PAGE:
Exit polls upset NDA
The ruling coalition is suddenly finding itself on the defensive as Oppn parties throw up various possibilities of alternative govt.
Only weeks ago, few doubted a walkover for India's ruling coalition in national elections. But in a remarkable turnaround uniquely Indian, a divided opposition is now talking of forming a coalition government.
Prime Minister Atal Bihari Vajpayee's Bharatiya Janata Party (BJP), which plunged into the elections with a distinct edge over its splintered rivals after its December state victories, suddenly finds itself on the defensive as opposition parties throw up various possibilities of alternative governments.
The BJP of course describes the exit poll predictions of a hung parliament as the culprit, but some party leaders admit they are crestfallen over the way things have shaped up after beginning with such buoyant prospects.
"The exit polls have encouraged these small parties to think of power and have created a nightmarish picture -- that itself should make voters wake up and give us their mandate," BJP spokesman Prakash Javdekar said.
"If this is the trailer, then god help this country," he remarked, referring to the claims of the Congress party and so-called Third Front parties of forming a government.
BJP strategists say their own exit poll projects 322 seats for the BJP-led National Democratic Alliance (NDA) -- far more optimistic than voters' surveys by television channels that put the figure between a dismal 255 to 276. A party or alliance would need to win a simple majority of 272 - out of 543 contested seats in the Lok Sabha - to form a government.
The main opposition Congress, which began on a weak wicket when the staggered polling began April 20, suddenly considers itself a frontrunner for an alternative to Vajpayee's NDA coalition if the latter falls short of a majority.
Analysts say if the NDA wins less than 250 seats, the opposition parties may take a credible shot at power in New Delhi.
BJP general secretary Mukhtar Abbas Naqvi is of course dismissive of all this speculation: "The opposition is walking around with a troupe of prime ministers! It is laughable."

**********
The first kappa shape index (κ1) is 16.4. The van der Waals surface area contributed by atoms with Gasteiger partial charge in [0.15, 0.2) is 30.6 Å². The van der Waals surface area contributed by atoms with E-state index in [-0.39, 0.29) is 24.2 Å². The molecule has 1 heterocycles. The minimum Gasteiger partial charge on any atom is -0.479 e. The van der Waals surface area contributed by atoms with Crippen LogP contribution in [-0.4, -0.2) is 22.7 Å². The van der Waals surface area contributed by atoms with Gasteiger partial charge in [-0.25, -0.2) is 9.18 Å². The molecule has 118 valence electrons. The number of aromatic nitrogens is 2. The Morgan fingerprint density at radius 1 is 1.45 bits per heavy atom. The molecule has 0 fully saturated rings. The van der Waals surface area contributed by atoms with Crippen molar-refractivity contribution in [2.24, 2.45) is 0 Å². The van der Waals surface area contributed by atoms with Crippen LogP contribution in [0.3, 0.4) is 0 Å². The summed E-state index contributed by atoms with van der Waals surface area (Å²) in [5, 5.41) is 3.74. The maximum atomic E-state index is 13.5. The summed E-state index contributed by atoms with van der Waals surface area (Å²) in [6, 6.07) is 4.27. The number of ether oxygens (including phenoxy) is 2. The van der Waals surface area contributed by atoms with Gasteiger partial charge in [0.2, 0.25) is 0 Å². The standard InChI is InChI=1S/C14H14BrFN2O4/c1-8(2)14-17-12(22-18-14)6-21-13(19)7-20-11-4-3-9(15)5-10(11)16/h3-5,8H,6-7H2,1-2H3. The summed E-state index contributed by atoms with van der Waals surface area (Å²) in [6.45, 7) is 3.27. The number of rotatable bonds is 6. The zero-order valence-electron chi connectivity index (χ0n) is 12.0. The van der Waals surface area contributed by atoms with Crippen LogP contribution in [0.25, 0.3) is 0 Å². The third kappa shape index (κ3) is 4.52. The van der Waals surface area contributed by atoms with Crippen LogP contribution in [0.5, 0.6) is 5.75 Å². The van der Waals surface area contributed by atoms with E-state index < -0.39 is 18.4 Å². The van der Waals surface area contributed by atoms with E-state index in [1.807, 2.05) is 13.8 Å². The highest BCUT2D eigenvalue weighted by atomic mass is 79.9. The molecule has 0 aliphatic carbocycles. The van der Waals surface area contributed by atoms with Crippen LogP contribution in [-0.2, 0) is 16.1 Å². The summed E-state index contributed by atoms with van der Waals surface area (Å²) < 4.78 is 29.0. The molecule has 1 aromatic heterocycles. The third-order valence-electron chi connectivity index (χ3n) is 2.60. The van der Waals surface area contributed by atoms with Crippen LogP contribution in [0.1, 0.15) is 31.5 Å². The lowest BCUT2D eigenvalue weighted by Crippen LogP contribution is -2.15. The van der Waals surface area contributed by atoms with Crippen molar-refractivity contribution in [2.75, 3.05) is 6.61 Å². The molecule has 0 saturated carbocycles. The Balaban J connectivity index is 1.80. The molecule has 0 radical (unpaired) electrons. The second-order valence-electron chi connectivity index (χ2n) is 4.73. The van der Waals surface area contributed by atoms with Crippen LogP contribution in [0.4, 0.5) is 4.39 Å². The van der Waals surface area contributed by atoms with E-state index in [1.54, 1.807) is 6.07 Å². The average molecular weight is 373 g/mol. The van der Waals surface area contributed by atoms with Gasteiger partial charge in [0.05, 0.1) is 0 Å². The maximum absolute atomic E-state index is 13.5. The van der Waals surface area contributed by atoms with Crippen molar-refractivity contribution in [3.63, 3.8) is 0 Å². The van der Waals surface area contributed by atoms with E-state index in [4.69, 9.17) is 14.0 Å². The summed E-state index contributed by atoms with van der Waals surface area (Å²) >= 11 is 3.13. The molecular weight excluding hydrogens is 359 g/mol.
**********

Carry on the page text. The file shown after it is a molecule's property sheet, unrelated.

Perhaps the opposition parties would have been much less aggressive, had the NDA performed as well as previously expected - again going by exit poll forecasts.
Though the BJP has made significant gains in the fourth leg of staggered polling ending Monday, the NDA is struggling to retain even its 1999 tally, something that would have been unthinkable just a month ago.
A BJP leader admitted its high-pitched "India Shining" campaign, that put a gloss on the government's achievements in the last five years, had backfired in rural and under-developed parts of the country.
"Vajpayee and stability is our main campaign now," said a leader who did not wish to be identified. However, the realisation has dawned belatedly even as prime ministerial ambitions are stirring in every party.
Though the Congress party is yet to announce its prime ministerial candidate - its Italy-born president Sonia Gandhi has the support of only a select few like the Rashtriya Janata Dal (RJD) chief Laloo Yadav - it is convinced its turn has come after nearly a decade in the wilderness.
Congress spokesman S Jaipal Reddy says: "People of India have decisively rejected the NDA. A Congress-led secular government is now inevitable."
The party, which ruled India for almost four decades, appears willing not to insist on Sonia Gandhi's candidature as prime minister so as to lead a coalition. Former finance minister Manmohan Singh is a likely candidate in such a scenario.
But the Congress is also desperately trying to prevent the formation of a centre-left Third Front, which the leftists and smaller groups have started spouting as a viable proposition.
Regional leaders like Samajwadi Party chief and Uttar Pradesh Chief Minister Mulayam Singh Yadav appear to be nursing fresh ambitions of ruling the country after two close calls.
Yadav is counting on the support of smaller parties as well as some BJP allies like the Telugu Desam Party (TDP) who are expected to waver on their allegiances if the NDA fails to make the majority.
Another prime ministerial contender is Nationalist Congress Party leader Sharad Pawar, who has aligned himself with the Congress again after breaking walking out of the party in 1999 over Sonia Gandhi's foreign origin.